We found that the models that better predicted non-attendance in dermatology and pneumology outpatient services were based on decision trees and included the following variables: patient’s history of previous attendance, major ambulatory surgery, status of the last appointment, number of previous visits, and age, for dermatology, and patient’s history of previous attendance, lead time, status of the last appointment, number of previous visits, and number of days since the last visit, for pneumology. The use of the prediction models to identify individuals at high risk of non-attendance for further selective phone call reminders allowed reducing in approximately 50% and 40% the non-attendance rate in dermatology and pneumology services, respectively.
The systematic review conducted by Carreras et al. showed that at least half of the studies on no-show prediction identified age, gender, distance from home to the healthcare center, weekday, visit time, lead time, and history of previous attendance as predictors of non-attendance; marital status and visit type (first or successive) were also frequently used . Our findings were mostly in line with the results reported by Carreras et al., although we did not find an association between gender and non-attendance, as reported elsewhere [16, 17]. Other studies described that non-attendance was associated with the number of previous appointments [18, 19], the status of the last appointment [20, 21], and the treatment category (e.g., surgery) , which was also consistent with our results. Regarding the relative importance of each variable in the model, the status of the last appointment, age, time of the day, lead time, and history of previous attendance are among the most important variables in the non-attendance predictive models presented in various analyses [12, 20, 23]. In our study, the history of previous attendance and the status of the last appointment also had a high weight in both models. In contrast, lead time and age were mainly important in pneumology and dermatology models, respectively. The time of the day had a small weight in both models.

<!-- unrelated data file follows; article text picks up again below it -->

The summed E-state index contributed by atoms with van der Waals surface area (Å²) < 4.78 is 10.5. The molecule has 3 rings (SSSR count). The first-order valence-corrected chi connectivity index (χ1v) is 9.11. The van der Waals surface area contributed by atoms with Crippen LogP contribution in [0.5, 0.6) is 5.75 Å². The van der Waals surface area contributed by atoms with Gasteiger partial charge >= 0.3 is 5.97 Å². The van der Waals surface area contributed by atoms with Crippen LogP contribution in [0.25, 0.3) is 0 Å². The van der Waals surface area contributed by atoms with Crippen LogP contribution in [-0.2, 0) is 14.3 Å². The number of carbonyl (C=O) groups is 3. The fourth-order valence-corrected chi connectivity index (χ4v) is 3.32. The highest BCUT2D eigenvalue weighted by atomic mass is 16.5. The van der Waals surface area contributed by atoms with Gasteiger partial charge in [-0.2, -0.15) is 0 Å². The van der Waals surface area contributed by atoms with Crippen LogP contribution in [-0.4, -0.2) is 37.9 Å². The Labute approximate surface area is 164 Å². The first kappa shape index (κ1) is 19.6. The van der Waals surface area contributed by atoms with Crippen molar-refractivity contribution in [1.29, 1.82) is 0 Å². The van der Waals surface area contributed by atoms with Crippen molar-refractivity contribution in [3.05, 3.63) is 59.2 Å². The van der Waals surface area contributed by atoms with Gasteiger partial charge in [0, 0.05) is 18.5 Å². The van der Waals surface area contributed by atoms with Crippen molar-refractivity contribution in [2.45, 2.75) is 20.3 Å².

Based on the performance results of the training algorithms, we chose decision trees to build our models, which was the second most frequently used algorithm to develop predictive models in the review of Carreras et al., after logistic regression . The accuracy values reported in the review for models based on decision trees ranged from 76.5–89.6%, higher than the accuracy found in our analysis. However, most studies had a limited sample size and/or used the same dataset for training algorithms and assessing their performance. Alternatively to this approach, which may lead to overfitting, we used an independent dataset for model validation. Therefore, although lower than reported elsewhere, we think our results may better reflect the expected accuracy of the model when applied to the real-world.